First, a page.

(GO): We saw this at work in New York earlier this year, when the wonderfully-named Zephyr Teachout took it to our incumbent governor, the oleaginous Andrew Fracking Cuomo, in the Democratic primary. She won 70% of the vote in Ulster County, where I live. I hope this is part of a grassroots movement like you describe—the winds of change are Zephyr, or somesuch—but the realist in me fears this means nothing other than Cuomo won’t be able to run for president. What do you think?

(JK/AK): The election was huge. Teachout spent $200,000 to Cuomo’s $35 million and Cuomo couldn’t even clear the two-thirds mark. That’s a really big deal, and it’s a clear indication grassroots organizing works. Teachout ran an aggressive campaign that was highly critical of Wall Street and it generated a huge amount of support. Also, Cuomo is just a giant asshole and a lot of people are tired of his bullshit. The results really excited grassroots organizers in NY. We think this election was exactly what activists needed to stir up more support.

Nader was the nadir, or so they want you to think.

Nader was the nadir, or so they want you to think.

(GO): I’ve often wondered how conservatives can run an entire “news” network that consists in the main of rightwing bloviators shouting GOP talking points, but progressives can’t have their own actual news network. Is it that they’re afraid people won’t watch? That all of the sponsors in the country, I mean all of them, are run by Republicans and fear the success of such a network? Or is the audience for such a thing really that puny? I mean, people watched The Newsroom. Wouldn’t they watch an actual show that The Newsroom is supposed to be about? Why doesn’t Sean Eldridge or George Soros or somebody bankroll Citizen Television?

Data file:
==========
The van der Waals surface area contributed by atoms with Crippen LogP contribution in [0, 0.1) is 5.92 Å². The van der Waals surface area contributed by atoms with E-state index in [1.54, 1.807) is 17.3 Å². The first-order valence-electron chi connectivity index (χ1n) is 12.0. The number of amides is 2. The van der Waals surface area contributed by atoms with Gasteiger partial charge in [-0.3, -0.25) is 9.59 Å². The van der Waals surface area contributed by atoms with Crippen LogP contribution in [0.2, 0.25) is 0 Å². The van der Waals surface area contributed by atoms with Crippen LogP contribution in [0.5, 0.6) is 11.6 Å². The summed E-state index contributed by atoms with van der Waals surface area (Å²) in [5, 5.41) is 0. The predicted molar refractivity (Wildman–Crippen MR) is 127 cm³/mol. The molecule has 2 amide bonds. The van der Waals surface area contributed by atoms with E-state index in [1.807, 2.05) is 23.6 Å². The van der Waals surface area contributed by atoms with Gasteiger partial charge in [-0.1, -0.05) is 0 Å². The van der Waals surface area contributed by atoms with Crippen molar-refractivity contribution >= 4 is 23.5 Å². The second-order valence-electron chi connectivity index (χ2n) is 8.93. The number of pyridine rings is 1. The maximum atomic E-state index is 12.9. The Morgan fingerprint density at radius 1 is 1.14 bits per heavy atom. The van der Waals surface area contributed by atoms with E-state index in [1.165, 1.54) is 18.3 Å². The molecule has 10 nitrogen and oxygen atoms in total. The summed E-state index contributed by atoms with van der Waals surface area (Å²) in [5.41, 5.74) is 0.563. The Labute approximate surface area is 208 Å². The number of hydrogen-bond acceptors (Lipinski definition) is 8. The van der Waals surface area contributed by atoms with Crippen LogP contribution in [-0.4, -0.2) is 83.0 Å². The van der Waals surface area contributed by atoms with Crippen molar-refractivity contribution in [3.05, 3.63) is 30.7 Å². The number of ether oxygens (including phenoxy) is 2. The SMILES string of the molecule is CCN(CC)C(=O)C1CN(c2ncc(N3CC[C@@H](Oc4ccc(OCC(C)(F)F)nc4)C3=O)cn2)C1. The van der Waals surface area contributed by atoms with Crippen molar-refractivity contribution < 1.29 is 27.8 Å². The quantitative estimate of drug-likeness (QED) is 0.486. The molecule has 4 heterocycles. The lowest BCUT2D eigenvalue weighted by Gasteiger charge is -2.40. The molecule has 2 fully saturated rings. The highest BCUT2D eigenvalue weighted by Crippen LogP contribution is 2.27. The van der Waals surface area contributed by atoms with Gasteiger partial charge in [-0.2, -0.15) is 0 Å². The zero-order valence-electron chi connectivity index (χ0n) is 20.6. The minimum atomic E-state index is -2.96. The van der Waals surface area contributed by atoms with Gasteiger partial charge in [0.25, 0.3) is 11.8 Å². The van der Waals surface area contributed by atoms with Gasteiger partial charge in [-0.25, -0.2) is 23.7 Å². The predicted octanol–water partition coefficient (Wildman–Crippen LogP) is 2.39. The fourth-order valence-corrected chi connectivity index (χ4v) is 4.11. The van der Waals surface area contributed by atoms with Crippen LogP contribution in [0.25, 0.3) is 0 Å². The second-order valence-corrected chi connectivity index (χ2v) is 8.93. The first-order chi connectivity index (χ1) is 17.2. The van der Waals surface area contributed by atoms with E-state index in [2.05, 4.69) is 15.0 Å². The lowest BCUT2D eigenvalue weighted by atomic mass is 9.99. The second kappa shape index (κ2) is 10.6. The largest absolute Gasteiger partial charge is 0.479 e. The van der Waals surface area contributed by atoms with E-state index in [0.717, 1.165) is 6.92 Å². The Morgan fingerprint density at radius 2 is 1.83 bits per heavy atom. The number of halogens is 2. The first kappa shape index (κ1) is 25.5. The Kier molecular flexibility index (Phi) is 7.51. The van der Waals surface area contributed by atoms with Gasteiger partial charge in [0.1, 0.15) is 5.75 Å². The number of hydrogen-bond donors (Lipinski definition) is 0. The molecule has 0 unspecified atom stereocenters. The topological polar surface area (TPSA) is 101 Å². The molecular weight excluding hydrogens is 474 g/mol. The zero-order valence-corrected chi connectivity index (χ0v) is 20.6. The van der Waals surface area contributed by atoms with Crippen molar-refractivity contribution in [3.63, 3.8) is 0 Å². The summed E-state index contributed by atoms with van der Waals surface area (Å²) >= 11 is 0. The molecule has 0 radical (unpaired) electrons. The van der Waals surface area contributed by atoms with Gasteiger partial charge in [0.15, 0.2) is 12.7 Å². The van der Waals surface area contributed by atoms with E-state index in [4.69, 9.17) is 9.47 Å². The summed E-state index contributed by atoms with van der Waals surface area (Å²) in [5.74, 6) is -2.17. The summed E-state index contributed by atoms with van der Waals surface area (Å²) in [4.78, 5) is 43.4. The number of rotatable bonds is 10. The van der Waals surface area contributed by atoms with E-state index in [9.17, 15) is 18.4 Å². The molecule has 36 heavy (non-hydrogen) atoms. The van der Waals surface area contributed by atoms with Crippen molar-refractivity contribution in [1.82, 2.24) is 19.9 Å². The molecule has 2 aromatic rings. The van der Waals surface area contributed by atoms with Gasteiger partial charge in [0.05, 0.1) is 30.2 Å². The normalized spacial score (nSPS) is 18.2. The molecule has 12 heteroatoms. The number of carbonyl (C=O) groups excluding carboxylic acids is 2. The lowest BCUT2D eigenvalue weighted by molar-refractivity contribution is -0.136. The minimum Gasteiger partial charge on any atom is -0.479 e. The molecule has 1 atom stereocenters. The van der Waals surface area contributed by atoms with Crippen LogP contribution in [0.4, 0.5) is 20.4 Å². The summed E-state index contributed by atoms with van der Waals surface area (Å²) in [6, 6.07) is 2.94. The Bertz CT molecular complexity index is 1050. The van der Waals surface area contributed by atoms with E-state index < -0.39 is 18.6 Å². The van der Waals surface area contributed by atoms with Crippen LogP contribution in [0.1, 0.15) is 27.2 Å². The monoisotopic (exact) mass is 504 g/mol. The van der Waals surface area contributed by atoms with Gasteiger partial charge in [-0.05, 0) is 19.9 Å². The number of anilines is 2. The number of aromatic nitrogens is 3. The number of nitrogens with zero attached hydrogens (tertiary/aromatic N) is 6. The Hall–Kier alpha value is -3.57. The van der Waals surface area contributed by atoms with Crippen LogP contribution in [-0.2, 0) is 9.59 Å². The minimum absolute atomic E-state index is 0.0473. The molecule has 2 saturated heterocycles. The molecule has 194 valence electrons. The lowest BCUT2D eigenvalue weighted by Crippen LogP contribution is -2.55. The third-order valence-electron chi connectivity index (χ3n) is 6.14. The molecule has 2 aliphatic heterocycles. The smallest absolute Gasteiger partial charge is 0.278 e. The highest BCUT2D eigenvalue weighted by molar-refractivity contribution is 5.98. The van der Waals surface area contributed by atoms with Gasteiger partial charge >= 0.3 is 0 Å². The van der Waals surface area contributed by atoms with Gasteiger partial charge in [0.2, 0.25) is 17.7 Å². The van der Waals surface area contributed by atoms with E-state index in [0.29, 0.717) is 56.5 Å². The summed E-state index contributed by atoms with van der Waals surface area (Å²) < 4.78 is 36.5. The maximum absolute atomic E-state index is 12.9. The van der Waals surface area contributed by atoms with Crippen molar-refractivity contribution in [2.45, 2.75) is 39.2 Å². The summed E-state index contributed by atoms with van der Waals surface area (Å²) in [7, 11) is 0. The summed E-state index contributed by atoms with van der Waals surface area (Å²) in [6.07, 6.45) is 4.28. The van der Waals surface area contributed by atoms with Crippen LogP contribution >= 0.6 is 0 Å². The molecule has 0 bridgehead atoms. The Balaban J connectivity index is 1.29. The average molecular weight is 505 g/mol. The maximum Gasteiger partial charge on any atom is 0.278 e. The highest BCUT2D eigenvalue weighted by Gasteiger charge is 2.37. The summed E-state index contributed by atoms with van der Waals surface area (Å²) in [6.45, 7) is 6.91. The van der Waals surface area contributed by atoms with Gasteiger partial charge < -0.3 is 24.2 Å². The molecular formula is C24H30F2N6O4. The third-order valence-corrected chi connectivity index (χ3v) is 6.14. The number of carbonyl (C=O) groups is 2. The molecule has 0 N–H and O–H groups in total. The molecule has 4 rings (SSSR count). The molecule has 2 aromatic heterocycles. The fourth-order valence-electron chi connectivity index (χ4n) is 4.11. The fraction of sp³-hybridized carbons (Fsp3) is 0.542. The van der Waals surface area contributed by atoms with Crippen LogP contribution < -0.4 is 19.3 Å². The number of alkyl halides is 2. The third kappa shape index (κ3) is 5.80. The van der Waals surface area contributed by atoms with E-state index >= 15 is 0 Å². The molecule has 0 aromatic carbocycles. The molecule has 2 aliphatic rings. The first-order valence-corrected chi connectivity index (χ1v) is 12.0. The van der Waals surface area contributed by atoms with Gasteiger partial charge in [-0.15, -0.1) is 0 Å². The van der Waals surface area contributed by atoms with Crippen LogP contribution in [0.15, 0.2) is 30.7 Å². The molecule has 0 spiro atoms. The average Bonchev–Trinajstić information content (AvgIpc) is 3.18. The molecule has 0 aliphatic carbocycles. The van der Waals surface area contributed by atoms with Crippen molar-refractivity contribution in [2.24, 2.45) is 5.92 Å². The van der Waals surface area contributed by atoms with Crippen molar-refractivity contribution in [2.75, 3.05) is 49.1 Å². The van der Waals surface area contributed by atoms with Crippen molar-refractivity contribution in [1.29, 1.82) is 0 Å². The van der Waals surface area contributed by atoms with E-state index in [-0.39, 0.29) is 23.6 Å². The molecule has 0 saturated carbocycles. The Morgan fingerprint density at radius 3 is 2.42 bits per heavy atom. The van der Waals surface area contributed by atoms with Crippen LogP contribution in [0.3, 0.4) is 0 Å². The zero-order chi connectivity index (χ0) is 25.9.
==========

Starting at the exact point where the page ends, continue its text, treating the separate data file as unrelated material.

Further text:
(JK/AK): Progressives, by default, advocate on behalf of the people (or, in theory, they should be doing this), which oftentimes means strongly regulating businesses and demanding the uber-rich be taxed at sane rates. News networks rely on corporate advertisers, who aren’t thrilled by that message.

Essentially, any Citizen Television would have to be run as a non-profit, not a business, and most business people aren’t in love with the idea of pouring a ton of time and money into a project that isn’t ever going to turn a profit.

That’s why alternative media like Citizen Radio is really important because our listeners support us, so we can say the stuff we say without fear of Lockheed Martin yanking their support. Tanya, who works at the record store, sponsors us and she’s cool with our lefty rants.

(GO): I love the section in the book about false equivalency, in which you cite examples of how the whole “fair and balanced” thing is unnecessary most of the time. If Fox News existed during the 1850s, there’d be a lot of “equal time” given to the mudsill theory, and James Henry Hammond would have his own show. Why does this notion of false equivalency persist?

(JK/AK): This answer is related to the previous question. False equivalency persists because oftentimes when anchors claim to be “fair and balanced,” what they mean is they’re voicing a pro-business, pro-war message on behalf of their corporate overlords. Being a Very Serious Newsperson has come to mean hippie-punching because collective action is for the unwashed serfs whereas civilized people talk about carpet-bombing poor brown people from their air-conditioned television studio.

(GO): Why do people watch news at all? Unless there’s something I absolutely have to see, like buildings collapsing or realtime election results, I never watch CNN.

(JK/AK): Most people don’t, and for that reason. The major news networks, for the most part, have been struggling with ratings. Fox News has good ratings because they keep ramping up the terror levels, so their audience is hooked on FN like a drug. “Do you like blonde ladies, tough guys, American flags, beer, and TERROR?! Then don’t turn the channel, PINKO!!”

Looking for a real news anchor? Good night and good luck.

Looking for a real news anchor? Good night and good luck.

(GO): Chapter 2, “Get Your Flaming Arrows Ready: Class War and the Media That Mocks Protestors Fighting It,” concerns, among other things, the state of protest in this country. Our media writes stories about how young people don’t give a crap, and when they then go protest, the same media rides them relentlessly. Shit, even Aaron Sorkin made fun of OWS on his show. Given how the police love to beat the shit out of peaceful protestors, as Ferguson is only the most recent example of—and if you waited a bit, the coverage of Ferguson could have been its own chapter in #NEWSFAIL—do you think it’s time to change the nature of protest? Should we be occupying buildings and that sort of thing?